The chatter of bargain hunters and traders permeates the air, and as far as the eye can see, stalls selling all manner of knick-knacks bear the brunt of the Sunday morning sun.
From rusty metal pipes to used shoes, clothes to perishable goods, electronics to gardening and construction tools – everything and the kitchen sink (literally) can be found here, at Ipoh’s flea market on Jalan Lim Bo Seng, right in the centre of town.
But “rusted gold” isn’t all that’s available – the keen eye of the coin collector is bound to be drawn to the few traders selling foreign currency, and of particular interest, old Malaysian currency, which naturally also includes Straits Settlement-era legal tender.
Ong Kean Thew, 69, who has his vintage bank notes and coins neatly arranged on a tarpaulin on the road, is a clear hit with collectors, given his genial personality and wares. His spread of old Malaysian currency is eye-popping, and it’s clear that this is a decades’ long labour of love.
Ong began collecting from the time he was 20, when he used to work at a coffee shop. “I used to collect newly-minted shillings. From there, my interest grew to bank notes, and I began collecting the older ones every time a newer series was issued,” he revealed.
The designs might have been what caught his eye, but this is the kind of foresight that’s well rewarded, albeit, years later. According to him, the collector market was nearly nonexistent all those years ago, but today, there is burning interest in the subject.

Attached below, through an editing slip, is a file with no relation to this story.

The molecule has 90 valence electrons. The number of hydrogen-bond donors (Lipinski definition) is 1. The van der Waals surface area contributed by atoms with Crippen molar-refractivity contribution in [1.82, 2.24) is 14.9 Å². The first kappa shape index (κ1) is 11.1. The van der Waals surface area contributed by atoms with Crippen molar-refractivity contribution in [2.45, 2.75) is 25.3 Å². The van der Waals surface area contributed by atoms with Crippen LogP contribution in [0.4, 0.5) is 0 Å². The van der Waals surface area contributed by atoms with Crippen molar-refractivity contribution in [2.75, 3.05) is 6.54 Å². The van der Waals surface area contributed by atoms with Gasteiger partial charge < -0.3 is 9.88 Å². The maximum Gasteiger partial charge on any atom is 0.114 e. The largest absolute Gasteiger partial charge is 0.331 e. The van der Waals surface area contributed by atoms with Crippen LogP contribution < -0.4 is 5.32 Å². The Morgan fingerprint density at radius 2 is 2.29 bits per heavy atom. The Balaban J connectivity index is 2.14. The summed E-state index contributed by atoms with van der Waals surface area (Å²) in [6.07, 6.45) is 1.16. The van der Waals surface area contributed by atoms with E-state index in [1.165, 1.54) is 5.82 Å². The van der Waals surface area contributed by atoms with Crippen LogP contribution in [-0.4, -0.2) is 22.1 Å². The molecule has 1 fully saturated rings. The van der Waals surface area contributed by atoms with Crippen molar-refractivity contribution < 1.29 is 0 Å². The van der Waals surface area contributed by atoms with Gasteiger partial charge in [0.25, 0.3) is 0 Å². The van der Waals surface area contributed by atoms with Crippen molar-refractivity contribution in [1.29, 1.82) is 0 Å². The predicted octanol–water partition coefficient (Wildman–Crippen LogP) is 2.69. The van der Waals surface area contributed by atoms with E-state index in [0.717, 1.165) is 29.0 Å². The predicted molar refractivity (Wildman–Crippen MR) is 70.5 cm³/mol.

Numismatists might seem like Ong’s most likely clients, but surprisingly, not all are.
“Many of them just buy these old notes as investment, knowing that the prices can only appreciate over time,” he shared.
It’s these pieces of the past that feed collectors’ ravenous appetite. And Ong has these notes in a variety of conditions, from immaculate to sheets that have clearly gone through many transactions.
And condition is everything in this trade, as clearly indicated by how exponentially the prices can increase, from a decent quality bank note to one in pristine shape. According to Ong, the lowest quality is “fine” while the highest is “brilliant uncirculated”.
“Prices are really dependent on quality and the denomination of the note,” Ong revealed. A RM1 note from the mid 1970s (back when our money was minted by bank note printers such as Bradbury & Wilkinson and Thomas de la Rue) could go for anything between RM5 and RM80.
Ong mines coin shops and antique stores for new supplies, but admits that they are getting harder to come by, simply because there is greater awareness of their worth, making collectors reluctant to part with them.
To evaluate his collection, Ong, and most other collectors, too, turn to the tome Standard Catalogue Of Malaysia, Singapore & Brunei Coin & Paper Money, a compendium of all the different issues of currency, from the Straits Settlement era to the present day.
So, is there anything in his collection that is worth more to him sentimentally than financially?
Ong smiled as he answered: “Everything has a price ... I keep nothing.”